Check Point Software offers tips to secure users from cybercriminals

Check Point Software Technologies points out the capabilities of cybercriminals depicted in some movies or television series, such as Mr. Robot, are not limited exclusively to fiction, but could actually happen in reality. Could attackers bridge the gap between the physical IoT network (the light bulbs) and attack even more attractive targets, such as the computer network in our homes, offices or even our smart city?

The answer is yes. As more and more smart devices are used in the home, cyber attackers are beginning to shift their focus from targeting individual devices to hacking the applications that control IoT device networks, giving them even more opportunities to cause disruptions in users’ homes and access their sensitive data.

In just a few decades, IoT data has grown exponentially, and the numbers are set to continue to rise. In 2021, there were more than 10 billion IoT devices worldwide, a number that IDC estimates will reach a global data generation of more than 73 zettabytes (or 73 trillion gigabytes) by 2025.

“Modern technology is playing an increasingly important role in our lives, so we have digital wallets on our mobile phones, for example, and we use tablets for work stuff instead of computers. This makes our devices full of sensitive personal and work-related personal and financial information and is therefore a very tempting target for hackers. And IoT devices bring additional risks. With smart toys, cybercriminals could eavesdrop on your children, webcams could be used to record you while you change clothes, and voice assistants could spy on your home,” says Ram Narayanan, Country Manager at Check Point Software Technologies, Middle East. “Cybercriminals are laying traps and trying to take advantage of every opportunity, targeting newcomers with various Christmas scams. It is therefore important to secure everything properly right out of the box. And if your child gets a new device, make sure you carefully educate them about the benefits and risks and help them secure the device, understand what threats lurk online and how to respond in the event of an attack. Also talk to your children about the different parental control options, which are not meant to spy on them, but to encourage dialogue about threats and set clear boundaries.”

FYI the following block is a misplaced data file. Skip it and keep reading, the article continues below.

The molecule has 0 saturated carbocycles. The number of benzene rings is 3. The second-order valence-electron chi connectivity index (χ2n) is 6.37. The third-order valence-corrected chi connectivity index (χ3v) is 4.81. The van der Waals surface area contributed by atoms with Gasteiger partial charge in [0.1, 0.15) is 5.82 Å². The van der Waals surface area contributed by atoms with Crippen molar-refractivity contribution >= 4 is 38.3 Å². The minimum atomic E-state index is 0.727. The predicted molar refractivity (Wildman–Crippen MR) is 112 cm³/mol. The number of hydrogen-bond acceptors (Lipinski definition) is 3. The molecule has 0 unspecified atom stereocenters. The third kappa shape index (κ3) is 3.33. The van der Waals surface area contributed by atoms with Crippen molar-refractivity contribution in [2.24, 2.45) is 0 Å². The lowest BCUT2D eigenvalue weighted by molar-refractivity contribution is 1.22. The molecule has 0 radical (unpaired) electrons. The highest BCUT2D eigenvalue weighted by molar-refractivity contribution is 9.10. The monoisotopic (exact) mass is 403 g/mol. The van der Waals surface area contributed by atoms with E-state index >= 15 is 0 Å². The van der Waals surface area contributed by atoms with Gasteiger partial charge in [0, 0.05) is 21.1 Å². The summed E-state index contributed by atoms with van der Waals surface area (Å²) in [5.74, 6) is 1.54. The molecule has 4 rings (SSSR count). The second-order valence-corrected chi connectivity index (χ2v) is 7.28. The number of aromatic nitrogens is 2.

The need for IoT manufacturers to focus on protecting smart devices against attacks by implementing strong security during design of both software and device itself, rather than adding security later as an afterthought has increased in importance. However, users also need to be aware of security and privacy risks when using their devices.

To make sure your data doesn’t end up on the darknet and in the hands of cybercriminals, and also that your device isn’t used for hacking as part of a botnet, Check Point Software Technologies has prepared some basic steps to help protect you:

1. Lock your device. Always lock each device with a password, pattern, or perhaps a fingerprint or facial recognition. If you lose or leave your device unattended, no one can get into it.

2. Turn on remote search. Most devices offer a remote locate feature so you can find your device if it’s stolen or lost, but you can also lock and wipe it remotely so no one unauthorized can potentially access your information.

3. Turn on backups of your data so you can restore your information in the event of, for example, a ransomware attack. Because ransomware doesn’t avoid mobile devices.

4. Change your default passwords. You always need to change the default passwords that are set on your device. Why? Default passwords are often public knowledge and help with product support. Additionally, IoT devices such as smart cameras, thermostats, baby monitors, or routers are rewarding targets for hackers, and devices with default passwords can easily be found and exploited online. And you certainly don’t want anyone connecting to your home. Such devices can then also become part of a botnet, such as Mirai, and be used to launch cyber-attacks around the world.